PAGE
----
Primer for Parents: Teen Brain Changes, Normative Developmental Challenges and Emotional Regulation
Written by Laura Kastner, Ph.D.
This article appeared in the August 2009 edition of the Washington Psychologist, a publication of the Washington State Psychological Association.
Most of us who see adolescents and their families in our practices want parents to have skills and knowledge about adolescent development for handling the normal challenges of the teen years. Sure, we can provide parent counseling as part of our treatment. But there is virtually always a time crunch for addressing all of our agenda (and theirs), isn’t there?
My co-author, Jennifer Wyatt, and I wrote this book for parents to help them understand: developmental issues of adolescence; new brain science research which relates to teen moodiness, emotional reactivity and risk-taking; management approaches for 14 of the biggest hot-button issues; and the critical importance of the parent-teen relationship.
We titled our book Getting to Calm because we wanted to underscore the role of emotions in relationships. Neurobiological research helps us understand teen behavior, and it also helps us understand why loving family members can have their buttons pushed and interact in harmful ways.
Around the age of 13 and the beginning of puberty, the structural remodeling of the prefrontal cortex in the teen brain begins. The prefrontal cortex helps make possible the executive functioning skills of planning, reasoning, impulse control and weighing risks and rewards. In a process called pruning, up to 40% of the neural branches are sloughed off in this region. Despite the elegant brain growth that occurs during the next decade (thanks to environmental experience and the wiring of neurons over time), the brutal truth is that until maturation is complete in the early twenties, cognition and decision making are compromised by this construction project. Furthermore, the role of emotions becomes critical in the understanding of teen behavior, since emotions often trump cognition in any of us—and even more so for teens.
In all humans, the limbic area, and specifically the amygdala, is activated by highly arousing emotional events that trigger fear and anxiety. Emotional flooding and “fight and flight” reactions can happen even more readily for teens, because they lack the established inhibitory mechanisms which help reign in impulses. Along with sexual hormones and the teen’s super-sensitivity to dopamine, a lot of extra fuel can be added to the fire of teen emotions. The dominance of neuronal activity in the emotional region of the brain during high arousal situations has been called an “amygdala hijack.”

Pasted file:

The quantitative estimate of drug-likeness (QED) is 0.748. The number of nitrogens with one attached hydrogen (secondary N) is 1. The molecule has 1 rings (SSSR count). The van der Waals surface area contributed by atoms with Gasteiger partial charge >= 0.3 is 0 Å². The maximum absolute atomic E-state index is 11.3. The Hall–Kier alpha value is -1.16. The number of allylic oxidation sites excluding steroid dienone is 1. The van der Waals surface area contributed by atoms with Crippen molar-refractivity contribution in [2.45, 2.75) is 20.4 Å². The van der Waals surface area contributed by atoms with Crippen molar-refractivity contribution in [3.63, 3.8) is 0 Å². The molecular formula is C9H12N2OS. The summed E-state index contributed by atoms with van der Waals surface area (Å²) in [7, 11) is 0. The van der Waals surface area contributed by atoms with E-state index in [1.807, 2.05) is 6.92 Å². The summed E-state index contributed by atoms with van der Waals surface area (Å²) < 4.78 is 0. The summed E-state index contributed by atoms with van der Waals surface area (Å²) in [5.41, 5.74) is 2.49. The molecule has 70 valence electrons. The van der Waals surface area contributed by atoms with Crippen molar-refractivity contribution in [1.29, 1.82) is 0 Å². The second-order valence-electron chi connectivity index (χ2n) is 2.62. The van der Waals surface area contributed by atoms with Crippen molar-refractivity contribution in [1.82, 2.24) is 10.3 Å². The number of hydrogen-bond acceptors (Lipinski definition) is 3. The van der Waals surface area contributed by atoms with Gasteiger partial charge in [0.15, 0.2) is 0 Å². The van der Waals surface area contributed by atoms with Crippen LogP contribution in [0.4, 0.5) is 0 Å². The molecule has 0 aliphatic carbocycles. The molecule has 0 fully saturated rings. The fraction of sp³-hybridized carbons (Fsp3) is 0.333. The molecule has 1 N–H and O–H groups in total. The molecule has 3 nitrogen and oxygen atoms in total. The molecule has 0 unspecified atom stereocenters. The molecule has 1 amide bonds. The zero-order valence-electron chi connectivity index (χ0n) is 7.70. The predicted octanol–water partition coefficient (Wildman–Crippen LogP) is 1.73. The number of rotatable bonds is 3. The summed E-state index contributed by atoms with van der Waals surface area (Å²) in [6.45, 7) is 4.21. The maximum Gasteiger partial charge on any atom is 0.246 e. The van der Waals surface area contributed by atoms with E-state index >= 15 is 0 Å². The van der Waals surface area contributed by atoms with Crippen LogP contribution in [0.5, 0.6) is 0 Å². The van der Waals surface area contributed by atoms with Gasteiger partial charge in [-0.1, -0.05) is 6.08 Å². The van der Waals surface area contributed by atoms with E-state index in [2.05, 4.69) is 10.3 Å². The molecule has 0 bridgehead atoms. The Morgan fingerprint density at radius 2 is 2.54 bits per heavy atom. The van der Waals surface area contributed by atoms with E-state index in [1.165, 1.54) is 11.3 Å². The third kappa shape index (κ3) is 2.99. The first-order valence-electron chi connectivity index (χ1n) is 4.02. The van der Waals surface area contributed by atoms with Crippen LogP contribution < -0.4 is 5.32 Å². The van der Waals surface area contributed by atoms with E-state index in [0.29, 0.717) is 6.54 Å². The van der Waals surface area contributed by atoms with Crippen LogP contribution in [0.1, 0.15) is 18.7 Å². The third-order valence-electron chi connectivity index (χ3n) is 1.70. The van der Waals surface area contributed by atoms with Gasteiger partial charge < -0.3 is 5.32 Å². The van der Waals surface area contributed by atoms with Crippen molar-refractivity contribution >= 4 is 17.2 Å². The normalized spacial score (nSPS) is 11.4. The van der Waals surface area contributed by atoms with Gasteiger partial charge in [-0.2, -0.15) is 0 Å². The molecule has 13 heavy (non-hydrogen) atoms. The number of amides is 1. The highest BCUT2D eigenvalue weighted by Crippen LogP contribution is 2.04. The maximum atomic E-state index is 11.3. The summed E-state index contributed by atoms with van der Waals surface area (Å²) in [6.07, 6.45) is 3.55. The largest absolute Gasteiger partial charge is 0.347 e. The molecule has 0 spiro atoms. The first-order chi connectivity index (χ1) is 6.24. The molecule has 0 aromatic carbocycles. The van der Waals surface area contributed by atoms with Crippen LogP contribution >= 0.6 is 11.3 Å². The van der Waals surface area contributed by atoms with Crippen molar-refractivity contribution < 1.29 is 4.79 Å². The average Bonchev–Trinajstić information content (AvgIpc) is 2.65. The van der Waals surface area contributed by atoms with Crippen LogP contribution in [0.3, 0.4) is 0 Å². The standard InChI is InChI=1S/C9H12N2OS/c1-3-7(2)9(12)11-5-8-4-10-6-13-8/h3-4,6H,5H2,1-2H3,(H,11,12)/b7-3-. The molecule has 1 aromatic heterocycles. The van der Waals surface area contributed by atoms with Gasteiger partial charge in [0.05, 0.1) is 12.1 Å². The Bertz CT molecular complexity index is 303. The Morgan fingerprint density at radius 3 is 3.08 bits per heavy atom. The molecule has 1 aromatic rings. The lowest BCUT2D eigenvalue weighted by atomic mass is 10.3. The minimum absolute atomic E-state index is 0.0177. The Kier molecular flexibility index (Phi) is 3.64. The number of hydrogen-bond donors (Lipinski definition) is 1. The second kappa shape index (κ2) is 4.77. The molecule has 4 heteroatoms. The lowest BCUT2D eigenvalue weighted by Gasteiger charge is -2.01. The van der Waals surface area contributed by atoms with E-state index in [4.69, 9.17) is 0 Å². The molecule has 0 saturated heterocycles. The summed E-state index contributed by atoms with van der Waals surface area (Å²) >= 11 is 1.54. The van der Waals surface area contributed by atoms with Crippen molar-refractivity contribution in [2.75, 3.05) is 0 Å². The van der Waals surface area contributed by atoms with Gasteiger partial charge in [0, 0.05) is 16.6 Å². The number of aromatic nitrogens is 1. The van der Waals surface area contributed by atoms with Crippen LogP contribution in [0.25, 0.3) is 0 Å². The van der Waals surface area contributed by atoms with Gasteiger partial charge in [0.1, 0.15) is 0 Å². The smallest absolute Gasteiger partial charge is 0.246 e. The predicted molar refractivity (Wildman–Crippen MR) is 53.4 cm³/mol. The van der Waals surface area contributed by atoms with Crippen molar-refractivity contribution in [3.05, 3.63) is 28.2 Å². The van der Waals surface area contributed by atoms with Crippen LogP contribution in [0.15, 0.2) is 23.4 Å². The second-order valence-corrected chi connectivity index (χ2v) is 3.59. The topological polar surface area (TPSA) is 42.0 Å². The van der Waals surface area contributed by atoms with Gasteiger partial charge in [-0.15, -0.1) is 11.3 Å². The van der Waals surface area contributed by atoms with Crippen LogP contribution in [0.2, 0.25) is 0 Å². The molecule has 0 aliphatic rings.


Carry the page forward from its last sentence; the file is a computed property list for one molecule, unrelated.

Neuroscience research helps explain why really good teens can still seem rather brainless on a random Saturday night. When a teen forgets to call home, jumps into a friend’s car with a six pack, gets a tattoo without permission, or runs out the door when the parent says “no” to something, it helps to know about the “amygdala” hijack. It doesn’t excuse, but it does help to explain. It also helps parents understand why they need to “get to calm” and cool down their own emotions, so that they can access their thinking brains and choose productive ways to approach and manage their teen.
Melt downs happen in perfectly ordinary families who lack mental disorders or significant psychosocial stressors. Add a few risk factors, and the probability increases that there will be emotional dysregulation, communication problems, and more complicated teen difficulties. Parents will need even more support for their own emotional self control and shrewd choice of parenting strategies. But even in normal circumstances, most parents need more skills for coping with teen challenges than they had ever imagined.
In Getting to Calm, we cite the great psychologists’ shoulders we stand on when we emphasize the importance of emotional regulation—Gottman, Goleman, Seligman, and many others. Psychologist readers will recognize principles of cognitive, behavioral, and family systems therapy wending their way through our practical recommendations for handling the tough situations that parents face like sexuality, substance use, rudeness, and disappointing grades. One of the most unique ways we make our points is by providing parent-child scripts, with “process” notes in the side margin. Readers can see how the thoughts and emotions of parents drive what they say and do, thereby influencing the outcome of an interaction. This teaching method was used in our two other parenting books (The Seven Year Stretch: How families work together to grow through adolescence; The Launching Years: Parenting strategies from senior year to college life), and the positive parent feedback we received seemed to indicate that parents benefitted from learning about meta-cognition and interpersonal “process” as much as we psychologists did in graduate school!
Although Getting to Calm was written for parent readers, I hope that health providers—especially psychologists—can use it as an educational manual to buttress their own role in supporting families during this wild and wonderful developmental period. Read more and/or order your own copy at www.parentmap.com/gettingtocalm.
Laura Kastner, Ph.D.